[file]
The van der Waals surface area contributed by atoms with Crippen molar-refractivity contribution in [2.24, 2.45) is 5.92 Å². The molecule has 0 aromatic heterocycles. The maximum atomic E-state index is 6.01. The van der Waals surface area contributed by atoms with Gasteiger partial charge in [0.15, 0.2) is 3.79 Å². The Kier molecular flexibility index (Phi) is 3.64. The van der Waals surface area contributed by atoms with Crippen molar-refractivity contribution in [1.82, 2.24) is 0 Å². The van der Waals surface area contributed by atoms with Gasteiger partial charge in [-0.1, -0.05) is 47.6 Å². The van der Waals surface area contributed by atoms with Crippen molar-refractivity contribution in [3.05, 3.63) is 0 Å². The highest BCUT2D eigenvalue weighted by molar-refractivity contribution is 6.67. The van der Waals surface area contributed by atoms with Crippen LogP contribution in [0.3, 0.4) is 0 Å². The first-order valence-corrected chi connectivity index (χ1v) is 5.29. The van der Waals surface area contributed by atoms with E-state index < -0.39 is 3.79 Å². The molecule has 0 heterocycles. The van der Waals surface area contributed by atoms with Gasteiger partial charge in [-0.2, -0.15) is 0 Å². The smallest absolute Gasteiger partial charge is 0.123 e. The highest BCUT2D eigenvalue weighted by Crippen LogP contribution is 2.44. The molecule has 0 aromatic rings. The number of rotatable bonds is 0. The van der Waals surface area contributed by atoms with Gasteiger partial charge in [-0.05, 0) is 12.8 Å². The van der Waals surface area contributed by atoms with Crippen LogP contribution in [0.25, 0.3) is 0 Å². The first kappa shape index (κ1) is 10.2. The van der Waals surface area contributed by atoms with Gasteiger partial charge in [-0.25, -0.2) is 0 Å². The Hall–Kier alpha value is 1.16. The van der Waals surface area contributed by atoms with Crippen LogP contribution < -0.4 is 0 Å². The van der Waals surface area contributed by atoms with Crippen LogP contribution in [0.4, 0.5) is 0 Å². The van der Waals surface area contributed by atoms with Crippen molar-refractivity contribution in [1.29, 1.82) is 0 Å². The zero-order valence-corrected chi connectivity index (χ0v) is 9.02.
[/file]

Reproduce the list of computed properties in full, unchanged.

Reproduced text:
The van der Waals surface area contributed by atoms with Crippen molar-refractivity contribution in [2.24, 2.45) is 5.92 Å². The molecule has 0 aromatic heterocycles. The maximum atomic E-state index is 6.01. The van der Waals surface area contributed by atoms with Gasteiger partial charge in [0.15, 0.2) is 3.79 Å². The Kier molecular flexibility index (Phi) is 3.64. The van der Waals surface area contributed by atoms with Crippen molar-refractivity contribution in [1.82, 2.24) is 0 Å². The van der Waals surface area contributed by atoms with Gasteiger partial charge in [-0.1, -0.05) is 47.6 Å². The van der Waals surface area contributed by atoms with Crippen molar-refractivity contribution in [3.05, 3.63) is 0 Å². The highest BCUT2D eigenvalue weighted by molar-refractivity contribution is 6.67. The van der Waals surface area contributed by atoms with Crippen LogP contribution in [0.3, 0.4) is 0 Å². The first-order valence-corrected chi connectivity index (χ1v) is 5.29. The van der Waals surface area contributed by atoms with E-state index < -0.39 is 3.79 Å². The molecule has 0 heterocycles. The van der Waals surface area contributed by atoms with Gasteiger partial charge in [-0.2, -0.15) is 0 Å². The smallest absolute Gasteiger partial charge is 0.123 e. The highest BCUT2D eigenvalue weighted by Crippen LogP contribution is 2.44. The molecule has 0 aromatic rings. The number of rotatable bonds is 0. The van der Waals surface area contributed by atoms with Gasteiger partial charge in [-0.05, 0) is 12.8 Å². The van der Waals surface area contributed by atoms with Crippen LogP contribution in [0.25, 0.3) is 0 Å². The first kappa shape index (κ1) is 10.2. The van der Waals surface area contributed by atoms with Gasteiger partial charge in [-0.25, -0.2) is 0 Å². The Hall–Kier alpha value is 1.16. The van der Waals surface area contributed by atoms with Crippen LogP contribution < -0.4 is 0 Å². The van der Waals surface area contributed by atoms with Crippen LogP contribution in [0.4, 0.5) is 0 Å². The van der Waals surface area contributed by atoms with Crippen molar-refractivity contribution in [1.29, 1.82) is 0 Å². The zero-order valence-corrected chi connectivity index (χ0v) is 9.02.